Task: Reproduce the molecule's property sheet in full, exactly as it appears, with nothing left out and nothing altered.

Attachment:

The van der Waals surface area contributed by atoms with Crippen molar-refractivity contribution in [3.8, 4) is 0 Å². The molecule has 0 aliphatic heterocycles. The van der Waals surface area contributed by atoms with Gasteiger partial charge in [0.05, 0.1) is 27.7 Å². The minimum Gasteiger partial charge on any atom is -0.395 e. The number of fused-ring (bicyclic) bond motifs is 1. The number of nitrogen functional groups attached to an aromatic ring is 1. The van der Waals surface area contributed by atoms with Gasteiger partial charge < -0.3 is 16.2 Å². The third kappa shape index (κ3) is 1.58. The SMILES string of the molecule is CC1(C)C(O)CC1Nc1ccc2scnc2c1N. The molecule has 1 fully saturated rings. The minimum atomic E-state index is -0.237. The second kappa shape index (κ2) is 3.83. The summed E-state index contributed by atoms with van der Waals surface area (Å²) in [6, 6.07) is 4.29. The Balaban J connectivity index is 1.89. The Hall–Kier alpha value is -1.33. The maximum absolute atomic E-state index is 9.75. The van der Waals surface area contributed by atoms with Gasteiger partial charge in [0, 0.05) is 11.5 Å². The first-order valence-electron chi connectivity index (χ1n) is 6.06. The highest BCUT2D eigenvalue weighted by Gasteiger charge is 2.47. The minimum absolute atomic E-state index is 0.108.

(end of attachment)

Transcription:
The van der Waals surface area contributed by atoms with Crippen molar-refractivity contribution in [3.8, 4) is 0 Å². The molecule has 0 aliphatic heterocycles. The van der Waals surface area contributed by atoms with Gasteiger partial charge in [0.05, 0.1) is 27.7 Å². The minimum Gasteiger partial charge on any atom is -0.395 e. The number of fused-ring (bicyclic) bond motifs is 1. The number of nitrogen functional groups attached to an aromatic ring is 1. The van der Waals surface area contributed by atoms with Gasteiger partial charge < -0.3 is 16.2 Å². The third kappa shape index (κ3) is 1.58. The SMILES string of the molecule is CC1(C)C(O)CC1Nc1ccc2scnc2c1N. The molecule has 1 fully saturated rings. The minimum atomic E-state index is -0.237. The second kappa shape index (κ2) is 3.83. The summed E-state index contributed by atoms with van der Waals surface area (Å²) in [6, 6.07) is 4.29. The Balaban J connectivity index is 1.89. The Hall–Kier alpha value is -1.33. The maximum absolute atomic E-state index is 9.75. The van der Waals surface area contributed by atoms with Gasteiger partial charge in [0, 0.05) is 11.5 Å². The first-order valence-electron chi connectivity index (χ1n) is 6.06. The highest BCUT2D eigenvalue weighted by Gasteiger charge is 2.47. The minimum absolute atomic E-state index is 0.108.